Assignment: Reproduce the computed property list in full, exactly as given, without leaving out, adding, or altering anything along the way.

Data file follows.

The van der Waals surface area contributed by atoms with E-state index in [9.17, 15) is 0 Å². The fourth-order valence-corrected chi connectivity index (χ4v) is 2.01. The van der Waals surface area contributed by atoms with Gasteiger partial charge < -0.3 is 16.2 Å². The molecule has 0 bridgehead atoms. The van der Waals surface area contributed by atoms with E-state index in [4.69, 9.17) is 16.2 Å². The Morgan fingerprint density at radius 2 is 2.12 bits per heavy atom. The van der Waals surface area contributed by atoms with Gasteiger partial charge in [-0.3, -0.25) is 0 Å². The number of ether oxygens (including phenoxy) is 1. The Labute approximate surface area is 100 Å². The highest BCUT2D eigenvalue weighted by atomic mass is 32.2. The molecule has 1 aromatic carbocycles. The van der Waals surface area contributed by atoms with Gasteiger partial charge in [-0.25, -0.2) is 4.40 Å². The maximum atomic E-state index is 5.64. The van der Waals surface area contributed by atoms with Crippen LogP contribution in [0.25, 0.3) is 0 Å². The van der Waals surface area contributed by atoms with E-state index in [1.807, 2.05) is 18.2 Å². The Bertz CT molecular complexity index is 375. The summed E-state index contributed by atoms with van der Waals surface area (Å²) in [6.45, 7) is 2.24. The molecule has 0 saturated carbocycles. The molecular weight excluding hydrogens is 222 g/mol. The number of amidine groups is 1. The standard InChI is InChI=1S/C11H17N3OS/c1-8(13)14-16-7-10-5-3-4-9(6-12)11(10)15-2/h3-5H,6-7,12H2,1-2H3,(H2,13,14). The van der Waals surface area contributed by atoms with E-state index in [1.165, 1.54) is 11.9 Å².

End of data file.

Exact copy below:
The van der Waals surface area contributed by atoms with E-state index in [9.17, 15) is 0 Å². The fourth-order valence-corrected chi connectivity index (χ4v) is 2.01. The van der Waals surface area contributed by atoms with Gasteiger partial charge < -0.3 is 16.2 Å². The molecule has 0 bridgehead atoms. The van der Waals surface area contributed by atoms with E-state index in [4.69, 9.17) is 16.2 Å². The Morgan fingerprint density at radius 2 is 2.12 bits per heavy atom. The van der Waals surface area contributed by atoms with Gasteiger partial charge in [-0.3, -0.25) is 0 Å². The number of ether oxygens (including phenoxy) is 1. The Labute approximate surface area is 100 Å². The highest BCUT2D eigenvalue weighted by atomic mass is 32.2. The molecule has 1 aromatic carbocycles. The van der Waals surface area contributed by atoms with Gasteiger partial charge in [-0.25, -0.2) is 4.40 Å². The maximum atomic E-state index is 5.64. The van der Waals surface area contributed by atoms with Crippen LogP contribution in [0.25, 0.3) is 0 Å². The van der Waals surface area contributed by atoms with E-state index in [1.807, 2.05) is 18.2 Å². The Bertz CT molecular complexity index is 375. The summed E-state index contributed by atoms with van der Waals surface area (Å²) in [6.45, 7) is 2.24. The molecule has 0 saturated carbocycles. The molecular weight excluding hydrogens is 222 g/mol. The number of amidine groups is 1. The standard InChI is InChI=1S/C11H17N3OS/c1-8(13)14-16-7-10-5-3-4-9(6-12)11(10)15-2/h3-5H,6-7,12H2,1-2H3,(H2,13,14). The van der Waals surface area contributed by atoms with E-state index in [1.165, 1.54) is 11.9 Å².